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A Picture Book of Benjamin Franklin


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About the Author

David Adler was born April 10, 1947. He graduated Queens College in 1968 with a BA in economics and education and licenses to teach mathematics and history. He then worked for nine years as a New York City mathematics teacher. While teaching he studied at New York University and in 1971 was awarded an MBA in marketing. He began work on a PhD in marketing when inspiration struck and he wrote his first book, A LITTLE AT A TIME (Random House, 1976). Suddenly his focus changed from marketing to writing. In 1973 he married Renee Hamada, a psychologist, and in 1977 their first child, Michael was born. By that time David had written several books. He was granted a child-care leave from teaching and while Renee continued her work, David stayed home, took care of Michael, and wrote in earnest. It was during his first year on leave that he wrote CAM JANSEN AND THE MYSTERY OF THE STOLEN DIAMONDS. David's ANDY RUSSELL series was inspired by another family member and the many adventures the family had with his enthusiasm and his pets. He lives in New York State. Alexandra Wallner has written and illustrated a number of books about famous literary and historical figures, including An Alcott Family Christmas and Beatrix Potter. She lives in Maine with her husband, illustrator John Wallner. John Wallner has illustrated many titles in David A. Adler's Picture Book Biography series. He lives in Maine.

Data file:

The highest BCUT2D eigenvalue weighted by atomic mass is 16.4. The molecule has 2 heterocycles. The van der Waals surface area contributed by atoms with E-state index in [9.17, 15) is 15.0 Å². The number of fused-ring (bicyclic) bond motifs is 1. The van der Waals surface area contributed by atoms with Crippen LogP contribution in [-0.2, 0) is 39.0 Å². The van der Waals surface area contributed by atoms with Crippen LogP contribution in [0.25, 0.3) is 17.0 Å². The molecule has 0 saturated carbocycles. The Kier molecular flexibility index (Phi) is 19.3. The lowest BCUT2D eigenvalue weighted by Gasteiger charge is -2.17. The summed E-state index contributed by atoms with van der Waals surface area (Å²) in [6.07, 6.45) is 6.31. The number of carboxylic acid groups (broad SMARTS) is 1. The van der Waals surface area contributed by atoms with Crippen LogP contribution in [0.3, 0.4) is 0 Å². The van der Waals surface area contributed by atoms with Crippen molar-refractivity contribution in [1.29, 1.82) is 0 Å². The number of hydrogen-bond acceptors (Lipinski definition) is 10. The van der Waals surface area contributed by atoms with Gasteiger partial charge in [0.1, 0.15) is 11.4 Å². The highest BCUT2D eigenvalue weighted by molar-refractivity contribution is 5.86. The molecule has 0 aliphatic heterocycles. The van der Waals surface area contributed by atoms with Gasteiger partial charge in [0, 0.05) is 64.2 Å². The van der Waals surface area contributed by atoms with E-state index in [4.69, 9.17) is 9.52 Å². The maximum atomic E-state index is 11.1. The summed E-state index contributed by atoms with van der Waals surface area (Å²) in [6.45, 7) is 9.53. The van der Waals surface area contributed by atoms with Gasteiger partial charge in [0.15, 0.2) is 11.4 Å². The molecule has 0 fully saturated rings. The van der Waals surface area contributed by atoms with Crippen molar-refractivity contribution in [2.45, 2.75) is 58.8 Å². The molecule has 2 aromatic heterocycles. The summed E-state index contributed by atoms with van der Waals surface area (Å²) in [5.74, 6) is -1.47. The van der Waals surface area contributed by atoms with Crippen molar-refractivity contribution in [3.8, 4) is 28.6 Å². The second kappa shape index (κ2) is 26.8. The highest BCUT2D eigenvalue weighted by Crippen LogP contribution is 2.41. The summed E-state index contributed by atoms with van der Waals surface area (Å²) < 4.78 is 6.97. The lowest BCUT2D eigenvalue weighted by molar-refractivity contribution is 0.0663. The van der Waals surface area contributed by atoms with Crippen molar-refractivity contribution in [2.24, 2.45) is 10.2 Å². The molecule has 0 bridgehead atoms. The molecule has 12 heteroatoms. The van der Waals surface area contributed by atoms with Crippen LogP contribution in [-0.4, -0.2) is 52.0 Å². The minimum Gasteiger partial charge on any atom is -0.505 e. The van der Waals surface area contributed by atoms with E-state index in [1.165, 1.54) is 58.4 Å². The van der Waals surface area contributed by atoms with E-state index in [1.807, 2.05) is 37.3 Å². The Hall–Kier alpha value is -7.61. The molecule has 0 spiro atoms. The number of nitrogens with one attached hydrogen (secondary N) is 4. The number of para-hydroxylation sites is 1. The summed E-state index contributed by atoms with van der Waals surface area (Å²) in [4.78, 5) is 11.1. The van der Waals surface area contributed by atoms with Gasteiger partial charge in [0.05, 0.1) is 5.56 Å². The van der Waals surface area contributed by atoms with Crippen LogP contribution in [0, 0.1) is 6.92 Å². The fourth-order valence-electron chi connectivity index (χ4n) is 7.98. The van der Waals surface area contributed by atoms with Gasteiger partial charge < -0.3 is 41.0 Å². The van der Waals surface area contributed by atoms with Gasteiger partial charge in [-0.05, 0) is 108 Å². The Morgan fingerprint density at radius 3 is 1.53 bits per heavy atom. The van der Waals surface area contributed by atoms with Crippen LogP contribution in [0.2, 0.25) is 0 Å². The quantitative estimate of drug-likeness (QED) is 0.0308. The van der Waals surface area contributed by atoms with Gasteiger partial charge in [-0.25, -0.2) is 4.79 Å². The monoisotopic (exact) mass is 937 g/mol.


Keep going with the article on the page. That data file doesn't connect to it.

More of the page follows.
Gr 2-4-- This entry in Adler's biography series gives a well-written, straightforward account of Franklin's life, taking readers through the important milestones and accomplishments. The Wallners' full-color, softly painted illustrations are well executed and add informative details to the text. None of Franklin's life is dealt with in detail but his work as an inventor, statesman, and printer are highlighted with interesting facts. Adler mentions only three of Franklin's four children, omitting the son born prior to his marriage to Deborah Read. However, the other information represents what is commonly regarded as fact concerning Franklin. Fritz' What's the Big Idea, Ben Franklin? (Coward, 1982) is considerably livelier, but is aimed at slightly older readers. Adler's book will provide an excellent resource for primary readers. --Sharron McElmeel, Cedar Rapids Community Schools, IA

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